"konczal" Discussed on NutriMedical Report

NutriMedical Report

02:16 min | 2 years ago

"konczal" Discussed on NutriMedical Report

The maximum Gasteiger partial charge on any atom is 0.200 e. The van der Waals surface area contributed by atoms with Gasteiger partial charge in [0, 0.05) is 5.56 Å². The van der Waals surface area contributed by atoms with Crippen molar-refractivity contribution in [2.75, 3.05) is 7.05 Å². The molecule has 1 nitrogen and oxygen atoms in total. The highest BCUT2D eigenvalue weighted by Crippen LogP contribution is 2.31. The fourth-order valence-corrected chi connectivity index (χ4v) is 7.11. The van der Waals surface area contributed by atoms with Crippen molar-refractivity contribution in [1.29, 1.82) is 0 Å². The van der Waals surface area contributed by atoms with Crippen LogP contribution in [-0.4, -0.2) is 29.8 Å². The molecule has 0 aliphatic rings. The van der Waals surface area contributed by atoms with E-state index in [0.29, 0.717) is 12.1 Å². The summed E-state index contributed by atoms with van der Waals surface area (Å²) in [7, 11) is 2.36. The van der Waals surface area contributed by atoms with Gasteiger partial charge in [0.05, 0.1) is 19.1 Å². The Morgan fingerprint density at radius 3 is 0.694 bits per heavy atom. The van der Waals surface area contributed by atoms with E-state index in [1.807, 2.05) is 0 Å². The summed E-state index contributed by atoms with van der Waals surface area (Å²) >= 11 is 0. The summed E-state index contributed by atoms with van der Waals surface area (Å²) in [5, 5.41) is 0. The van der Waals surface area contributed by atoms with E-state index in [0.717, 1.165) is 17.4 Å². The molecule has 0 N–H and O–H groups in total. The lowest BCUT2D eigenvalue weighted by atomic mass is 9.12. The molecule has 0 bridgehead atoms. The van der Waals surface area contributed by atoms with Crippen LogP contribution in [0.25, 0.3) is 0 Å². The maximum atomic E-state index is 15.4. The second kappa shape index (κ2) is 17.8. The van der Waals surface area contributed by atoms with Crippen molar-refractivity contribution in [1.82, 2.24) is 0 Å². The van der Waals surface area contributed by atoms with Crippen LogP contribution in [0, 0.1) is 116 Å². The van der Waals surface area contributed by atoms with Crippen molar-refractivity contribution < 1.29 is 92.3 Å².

"Energy and Mike Konczal catalysts increase the energy to the parasol to wave and Levada but she'll need deep tissue massage masonic life machine. The Baltic wave from a sonic life will actually break up the adhesions picture massage and the enzymes to break up the the Vatican obstruction by questions today today. Here's another one from Joey from North Carolina Bill. Basically he's wondering about floaters is voters in his right. What is a floater anyway? They're called asteroid policies or stars to star bubbles and oxidation oxidation of a higher onic acid so you wanna take <hes> in the I want to be taking course vision bax twenty one to two capitals twice a day. You WanNa take in the I can't see eye drops and you wanted to Caidos power see ultrasound and be one <hes> a suplex hydrogen to get rid of this free. The actually Bellevue had to put it down to two or three things vision Max Ultra diamond be one and sell tacos. He also says he never wear sunglasses. Do you think he should wear sunglasses. I think yeah because the ultraviolet lights increase in the ozone layer is actually weakening because of the decrease in a magnetic field and lower of oxygen in the upper atmosphere. The trump was fear so the ultraviolet B C and D will be will burn you see we'll go give you cancer causing d._N._A.. Damage India so powerful those who side of a building and these lights are increasing frequency so the left is more commonly affected by cataracts because closer to the window in a car. You're at least North America in Britain in Europe. It's another I on the right eye and it's due to the fact the cycles through the car window so if you're getting things like asteroid high losses you've got oxidative stress oxidizing the ironic acid informing little oxidized bubbles are translucent transparent. <hes> let's see we don't have a lot of time left here. Doing this is keith in an email. I've been recently diagnosed with type two diabetes here we go diabetes again and I am overweight. which which products would you recommend a treat these two conditions at to drive towards general good health? I also have a five year old and a wife now..